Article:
Anyway, today, confined to the house with my sprained ankle, I decided that the perfect was the enemy of the good, and that I should just finish the damn survey and put it up on the web, so readers can benefit from it before the march of progress (we can hope!) renders it totally obsolete.
So here it is! All 116 pages, 268 bibliography entries, and 52,000 words.
For your convenience, here’s the abstract:
In 1955, John Nash sent a remarkable letter to the National Security Agency, in which—seeking to build theoretical foundations for cryptography—he all but formulated what today we call the P=?NP problem, considered one of the great open problems of science. Here I survey the status of this problem in 2017, for a broad audience of mathematicians, scientists, and engineers. I offer a personal perspective on what it’s about, why it’s important, why it’s reasonable to conjecture that P≠NP is both true and provable, why proving it is so hard, the landscape of related problems, and crucially, what progress has been made in the last half-century toward solving those problems. The discussion of progress includes diagonalization and circuit lower bounds; the relativization, algebrization, and natural proofs barriers; and the recent works of Ryan Williams and Ketan Mulmuley, which (in different ways) hint at a duality between impossibility proofs and algorithms.
Thanks so much to everyone whose feedback helped improve the survey. If you have additional feedback, feel free to share in the comments section! My plan is to incorporate the next round of feedback by the year 2100, if not earlier.
Update (Jan. 4) Bill Gasarch writes to tell me that Lazslo Babai has posted an announcement scaling back his famous “Graph Isomorphism in Quasipolynomial Time” claim. Specifically, Babai says that, due to an error discovered by Harald Helfgott, his graph isomorphism algorithm actually runs in about 22^O(√log(n)) time, rather than the originally claimed npolylog(n). This still beats the best previously-known running time for graph isomorphism (namely, 2O(√(n log n))), and by a large margin, but not quite as large as before.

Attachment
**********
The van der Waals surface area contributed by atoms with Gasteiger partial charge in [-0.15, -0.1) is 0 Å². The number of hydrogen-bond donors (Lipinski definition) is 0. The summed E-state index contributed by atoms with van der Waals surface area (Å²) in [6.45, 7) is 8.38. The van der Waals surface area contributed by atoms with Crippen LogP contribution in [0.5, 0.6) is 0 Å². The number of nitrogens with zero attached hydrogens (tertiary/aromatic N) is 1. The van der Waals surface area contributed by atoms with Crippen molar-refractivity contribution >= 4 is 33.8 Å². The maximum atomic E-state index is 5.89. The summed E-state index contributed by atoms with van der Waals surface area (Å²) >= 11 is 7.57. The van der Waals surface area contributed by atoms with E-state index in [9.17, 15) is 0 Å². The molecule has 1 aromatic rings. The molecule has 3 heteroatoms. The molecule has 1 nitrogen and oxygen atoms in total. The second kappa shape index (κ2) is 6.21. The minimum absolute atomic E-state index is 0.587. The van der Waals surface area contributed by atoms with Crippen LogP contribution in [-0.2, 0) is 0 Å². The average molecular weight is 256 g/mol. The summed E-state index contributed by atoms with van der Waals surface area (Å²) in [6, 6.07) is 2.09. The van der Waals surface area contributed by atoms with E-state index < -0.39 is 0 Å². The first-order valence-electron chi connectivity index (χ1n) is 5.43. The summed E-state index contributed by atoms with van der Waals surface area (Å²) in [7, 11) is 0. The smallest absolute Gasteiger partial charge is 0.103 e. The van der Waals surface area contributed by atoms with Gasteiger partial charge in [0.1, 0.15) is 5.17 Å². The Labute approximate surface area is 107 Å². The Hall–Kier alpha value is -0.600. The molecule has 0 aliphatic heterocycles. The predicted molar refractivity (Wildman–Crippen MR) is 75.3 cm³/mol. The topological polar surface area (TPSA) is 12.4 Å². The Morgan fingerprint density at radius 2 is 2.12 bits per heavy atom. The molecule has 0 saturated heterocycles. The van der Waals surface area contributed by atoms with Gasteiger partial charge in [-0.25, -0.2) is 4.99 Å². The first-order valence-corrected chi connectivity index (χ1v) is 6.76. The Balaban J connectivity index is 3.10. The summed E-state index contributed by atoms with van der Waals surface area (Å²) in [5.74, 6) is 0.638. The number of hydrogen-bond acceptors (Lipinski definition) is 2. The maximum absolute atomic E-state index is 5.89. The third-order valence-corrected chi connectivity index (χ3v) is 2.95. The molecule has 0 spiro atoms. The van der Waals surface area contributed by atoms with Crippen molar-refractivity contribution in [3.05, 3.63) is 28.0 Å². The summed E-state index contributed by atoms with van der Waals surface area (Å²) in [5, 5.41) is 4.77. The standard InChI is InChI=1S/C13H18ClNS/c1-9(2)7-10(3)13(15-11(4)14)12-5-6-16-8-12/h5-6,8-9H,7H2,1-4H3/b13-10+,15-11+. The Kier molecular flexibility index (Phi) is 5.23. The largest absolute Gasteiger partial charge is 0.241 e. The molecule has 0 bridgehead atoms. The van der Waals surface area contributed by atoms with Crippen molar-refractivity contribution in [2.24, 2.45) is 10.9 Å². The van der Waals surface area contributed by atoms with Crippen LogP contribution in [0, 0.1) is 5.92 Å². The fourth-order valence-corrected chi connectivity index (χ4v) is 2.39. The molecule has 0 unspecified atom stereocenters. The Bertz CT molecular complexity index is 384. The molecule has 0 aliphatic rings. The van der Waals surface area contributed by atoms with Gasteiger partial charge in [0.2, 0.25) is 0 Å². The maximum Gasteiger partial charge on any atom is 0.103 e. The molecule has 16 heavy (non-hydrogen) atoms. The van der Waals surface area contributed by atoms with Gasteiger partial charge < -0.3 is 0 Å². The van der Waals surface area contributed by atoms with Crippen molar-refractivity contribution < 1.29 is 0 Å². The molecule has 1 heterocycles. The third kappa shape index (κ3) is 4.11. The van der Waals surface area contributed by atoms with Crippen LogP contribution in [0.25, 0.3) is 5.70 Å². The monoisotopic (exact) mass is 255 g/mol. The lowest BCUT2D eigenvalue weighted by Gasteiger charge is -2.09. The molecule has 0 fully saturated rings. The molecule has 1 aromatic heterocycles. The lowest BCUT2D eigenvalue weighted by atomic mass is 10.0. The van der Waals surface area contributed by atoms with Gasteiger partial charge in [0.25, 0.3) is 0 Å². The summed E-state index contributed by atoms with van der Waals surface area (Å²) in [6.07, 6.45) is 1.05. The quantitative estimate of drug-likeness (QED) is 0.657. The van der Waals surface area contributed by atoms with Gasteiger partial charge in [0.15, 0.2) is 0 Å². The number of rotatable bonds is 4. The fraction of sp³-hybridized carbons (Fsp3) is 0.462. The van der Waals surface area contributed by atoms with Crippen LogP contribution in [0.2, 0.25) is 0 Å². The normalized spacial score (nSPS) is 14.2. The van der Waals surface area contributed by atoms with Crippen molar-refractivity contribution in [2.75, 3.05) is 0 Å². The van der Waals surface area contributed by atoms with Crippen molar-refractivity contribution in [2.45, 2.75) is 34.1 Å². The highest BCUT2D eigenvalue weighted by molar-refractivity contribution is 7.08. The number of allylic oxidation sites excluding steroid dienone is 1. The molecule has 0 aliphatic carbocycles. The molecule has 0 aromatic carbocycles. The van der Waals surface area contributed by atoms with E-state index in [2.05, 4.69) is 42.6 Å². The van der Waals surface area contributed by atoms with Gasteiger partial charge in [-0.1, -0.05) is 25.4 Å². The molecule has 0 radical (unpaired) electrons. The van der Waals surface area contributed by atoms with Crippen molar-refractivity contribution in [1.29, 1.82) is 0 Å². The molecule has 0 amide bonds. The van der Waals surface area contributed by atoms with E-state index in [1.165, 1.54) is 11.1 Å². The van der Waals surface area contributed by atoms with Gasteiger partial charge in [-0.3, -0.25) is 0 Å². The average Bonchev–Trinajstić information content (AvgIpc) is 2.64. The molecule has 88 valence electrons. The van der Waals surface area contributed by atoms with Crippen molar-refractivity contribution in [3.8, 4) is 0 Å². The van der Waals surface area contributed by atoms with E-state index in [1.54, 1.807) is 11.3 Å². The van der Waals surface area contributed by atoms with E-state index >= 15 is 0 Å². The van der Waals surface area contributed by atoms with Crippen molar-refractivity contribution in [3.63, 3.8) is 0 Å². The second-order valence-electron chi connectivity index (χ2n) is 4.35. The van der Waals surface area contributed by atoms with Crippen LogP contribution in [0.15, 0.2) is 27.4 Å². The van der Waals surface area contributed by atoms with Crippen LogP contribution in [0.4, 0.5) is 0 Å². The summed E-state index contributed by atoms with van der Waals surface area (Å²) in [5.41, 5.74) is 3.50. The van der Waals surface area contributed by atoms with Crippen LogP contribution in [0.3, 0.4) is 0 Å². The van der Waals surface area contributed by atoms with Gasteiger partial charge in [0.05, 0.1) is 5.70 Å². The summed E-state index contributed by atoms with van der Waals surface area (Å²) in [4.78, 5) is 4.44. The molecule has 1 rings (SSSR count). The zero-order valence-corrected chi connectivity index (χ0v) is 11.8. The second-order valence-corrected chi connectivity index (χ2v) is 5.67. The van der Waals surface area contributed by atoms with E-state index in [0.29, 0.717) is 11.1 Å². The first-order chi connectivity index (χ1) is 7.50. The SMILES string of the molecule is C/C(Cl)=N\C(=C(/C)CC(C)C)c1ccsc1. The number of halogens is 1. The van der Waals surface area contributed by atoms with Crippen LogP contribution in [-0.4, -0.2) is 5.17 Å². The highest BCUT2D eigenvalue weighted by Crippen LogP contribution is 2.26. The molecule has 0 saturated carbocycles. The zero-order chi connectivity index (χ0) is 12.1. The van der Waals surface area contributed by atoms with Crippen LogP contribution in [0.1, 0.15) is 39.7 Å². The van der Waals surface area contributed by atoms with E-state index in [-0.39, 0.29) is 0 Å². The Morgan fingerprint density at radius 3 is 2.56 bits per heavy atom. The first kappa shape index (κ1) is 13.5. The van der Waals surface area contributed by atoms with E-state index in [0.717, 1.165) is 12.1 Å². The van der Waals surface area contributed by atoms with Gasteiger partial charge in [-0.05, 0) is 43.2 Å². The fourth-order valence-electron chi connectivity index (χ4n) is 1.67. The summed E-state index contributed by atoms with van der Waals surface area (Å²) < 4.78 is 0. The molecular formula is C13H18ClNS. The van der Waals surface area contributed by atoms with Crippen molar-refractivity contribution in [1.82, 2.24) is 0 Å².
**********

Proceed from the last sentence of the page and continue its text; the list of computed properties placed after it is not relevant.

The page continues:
Babai pointedly writes:
I apologize to those who were drawn to my lectures on this subject solely because of the quasipolynomial claim, prematurely magnified on the internet in spite of my disclaimers.
Alas, my own experience has taught me the hard way that, on the Internet, it is do or do not. There is no disclaim.
In any case, I’ve already updated my P vs. NP survey to reflect this new development.
Another Update (Jan. 10) For those who missed it, Babai has another update saying that he’s fixed the problem, and the running time of his graph isomorphism algorithm is back to being quasipolynomial.
Update (Jan. 19): This moment—the twilight of the Enlightenment, the eve of the return of the human species back to the rule of thugs—seems like as good a time as any to declare my P vs. NP survey officially done. I.e., thanks so much to everyone who sent me suggestions for additions and improvements, I’ve implemented pretty much all of them, and I’m not seeking additional suggestions!